OPINION: Understanding Empathy During a Pandemic


Photo Source: Impakter

Ariana Bruno, Writer

If these past years have proven anything, it’s that we as a society have gone through many epiphanys with this pandemic. Some are in pain due to the loss of a loved one, many are struggling with job loss, isolation, and poor mental health. Being in a pandemic for so long, it can bring many of us into difficult conversations that arise when someone’s behavior or actions endanger others. Covid-19 is a test of empathy, and our actions demonstrate our ability to put others first. 

No matter what you decide to believe in about this pandemic, we need to acknowledge what empathy exactly is and why it’s important. Empathy is when you have the ability to understand and share feelings of another. You allow yourself to be sensitive to others, and you put yourself in someone else’s shoes. 

Throughout lockdown, most of us have behaved responsibly. Some stayed home to prevent the spread of Covid, socially distanced, and got vaccinated. But, as restrictions partially lifted, hundreds of others went out to parties and public places without taking precautions. Yes, as a teenager, isolation is hard, and it’s difficult to feel like I’m having the ‘proper’ high school experience, and I’m sure many others can relate. I’ve missed out on many things that I may never get to experience again. However, I do understand that I can put my health in danger, along with others I love and care about. “I don’t think this affects me,” “My grandma died from Covid, I don’t even care,” “Why should I care? Covid isn’t killing anyone anymore,” are just a handful of remarks I’ve heard these past 2 years. If we have trouble considering the well-being of others more vulnerable to catching the virus, how can we begin to empathize with anyone outside of our own experience?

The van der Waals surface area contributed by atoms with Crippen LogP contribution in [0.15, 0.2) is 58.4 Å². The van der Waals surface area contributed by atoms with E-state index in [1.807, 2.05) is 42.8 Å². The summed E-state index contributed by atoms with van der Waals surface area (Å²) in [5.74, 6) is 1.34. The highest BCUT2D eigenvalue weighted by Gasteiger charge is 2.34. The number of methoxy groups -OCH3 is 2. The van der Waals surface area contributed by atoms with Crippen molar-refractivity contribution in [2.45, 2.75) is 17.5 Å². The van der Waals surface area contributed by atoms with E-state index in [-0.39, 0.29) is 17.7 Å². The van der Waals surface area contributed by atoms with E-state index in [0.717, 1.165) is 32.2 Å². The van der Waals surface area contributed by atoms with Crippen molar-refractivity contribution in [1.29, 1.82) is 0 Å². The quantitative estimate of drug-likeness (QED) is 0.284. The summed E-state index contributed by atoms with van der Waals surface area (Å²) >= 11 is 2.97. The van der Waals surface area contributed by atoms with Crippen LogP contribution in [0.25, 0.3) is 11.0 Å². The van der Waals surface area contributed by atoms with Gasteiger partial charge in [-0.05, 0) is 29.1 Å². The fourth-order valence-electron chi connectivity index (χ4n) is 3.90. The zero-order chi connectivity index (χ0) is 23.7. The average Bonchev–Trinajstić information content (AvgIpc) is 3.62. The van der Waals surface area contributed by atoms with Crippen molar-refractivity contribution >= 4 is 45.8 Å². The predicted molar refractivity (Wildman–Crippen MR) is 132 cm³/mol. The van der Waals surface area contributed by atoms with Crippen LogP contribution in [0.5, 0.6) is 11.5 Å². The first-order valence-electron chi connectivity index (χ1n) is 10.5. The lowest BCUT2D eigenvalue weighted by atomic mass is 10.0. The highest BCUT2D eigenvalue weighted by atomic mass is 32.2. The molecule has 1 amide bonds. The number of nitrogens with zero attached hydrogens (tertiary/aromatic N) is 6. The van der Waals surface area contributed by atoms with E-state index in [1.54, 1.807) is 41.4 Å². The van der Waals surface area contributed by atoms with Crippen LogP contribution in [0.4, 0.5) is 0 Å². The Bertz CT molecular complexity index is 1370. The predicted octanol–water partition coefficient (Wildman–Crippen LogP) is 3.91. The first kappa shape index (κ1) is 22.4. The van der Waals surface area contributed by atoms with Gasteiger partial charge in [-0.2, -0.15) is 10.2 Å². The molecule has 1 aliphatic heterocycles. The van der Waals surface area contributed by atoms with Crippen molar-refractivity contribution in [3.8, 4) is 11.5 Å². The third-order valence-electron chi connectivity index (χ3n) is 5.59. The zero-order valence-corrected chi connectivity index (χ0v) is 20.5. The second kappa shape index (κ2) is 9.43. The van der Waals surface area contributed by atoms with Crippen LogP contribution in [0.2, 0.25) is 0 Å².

This pandemic has tested all of us and if we are willing to make small sacrifices to prioritize the safety of others before our own comfort. Our actions can and will impact others. Many of us have parents who work in the medical field that can’t come home to their own family after a 12-hour shift, high risk relatives, or other medical issues that could potentially get worse (or lead to death) if they contract the virus.

During this pandemic, I hope we can all learn from others. I hope we can work on helping and understanding others. The world needs more kindness, and I hope we will make a change.


***This opinion article reflects the voice of the writer and does not necessarily represent the views of The Viking Times as a whole.;. Like most news outlets, The Viking Times is a non-partisan media platform.***